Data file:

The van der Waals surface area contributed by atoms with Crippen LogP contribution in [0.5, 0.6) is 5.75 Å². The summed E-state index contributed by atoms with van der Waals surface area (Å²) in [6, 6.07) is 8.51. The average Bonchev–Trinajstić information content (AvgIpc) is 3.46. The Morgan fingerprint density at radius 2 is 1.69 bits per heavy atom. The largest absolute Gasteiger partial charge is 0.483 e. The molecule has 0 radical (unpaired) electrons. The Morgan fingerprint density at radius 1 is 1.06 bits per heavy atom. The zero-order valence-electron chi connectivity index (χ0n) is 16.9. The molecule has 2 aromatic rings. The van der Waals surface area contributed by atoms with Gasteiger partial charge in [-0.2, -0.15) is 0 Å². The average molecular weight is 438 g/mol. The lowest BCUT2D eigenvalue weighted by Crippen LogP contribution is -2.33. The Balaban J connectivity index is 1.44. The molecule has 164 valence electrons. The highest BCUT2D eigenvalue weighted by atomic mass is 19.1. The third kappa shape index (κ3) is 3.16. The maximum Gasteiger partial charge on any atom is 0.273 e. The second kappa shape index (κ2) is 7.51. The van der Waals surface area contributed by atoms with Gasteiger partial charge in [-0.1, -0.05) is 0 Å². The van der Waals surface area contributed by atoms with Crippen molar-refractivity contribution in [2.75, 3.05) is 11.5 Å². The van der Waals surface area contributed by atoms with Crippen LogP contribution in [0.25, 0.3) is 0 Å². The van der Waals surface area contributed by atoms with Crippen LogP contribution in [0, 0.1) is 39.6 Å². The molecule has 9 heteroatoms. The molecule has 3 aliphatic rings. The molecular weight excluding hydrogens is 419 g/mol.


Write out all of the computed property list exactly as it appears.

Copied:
The van der Waals surface area contributed by atoms with Crippen LogP contribution in [0.5, 0.6) is 5.75 Å². The summed E-state index contributed by atoms with van der Waals surface area (Å²) in [6, 6.07) is 8.51. The average Bonchev–Trinajstić information content (AvgIpc) is 3.46. The Morgan fingerprint density at radius 2 is 1.69 bits per heavy atom. The largest absolute Gasteiger partial charge is 0.483 e. The molecule has 0 radical (unpaired) electrons. The Morgan fingerprint density at radius 1 is 1.06 bits per heavy atom. The zero-order valence-electron chi connectivity index (χ0n) is 16.9. The molecule has 2 aromatic rings. The van der Waals surface area contributed by atoms with Gasteiger partial charge in [-0.2, -0.15) is 0 Å². The average molecular weight is 438 g/mol. The lowest BCUT2D eigenvalue weighted by Crippen LogP contribution is -2.33. The Balaban J connectivity index is 1.44. The molecule has 164 valence electrons. The highest BCUT2D eigenvalue weighted by atomic mass is 19.1. The third kappa shape index (κ3) is 3.16. The maximum Gasteiger partial charge on any atom is 0.273 e. The second kappa shape index (κ2) is 7.51. The van der Waals surface area contributed by atoms with Gasteiger partial charge in [-0.1, -0.05) is 0 Å². The van der Waals surface area contributed by atoms with Crippen molar-refractivity contribution in [2.75, 3.05) is 11.5 Å². The van der Waals surface area contributed by atoms with Crippen LogP contribution in [0.25, 0.3) is 0 Å². The van der Waals surface area contributed by atoms with Crippen LogP contribution in [0, 0.1) is 39.6 Å². The molecule has 9 heteroatoms. The molecule has 3 aliphatic rings. The molecular weight excluding hydrogens is 419 g/mol.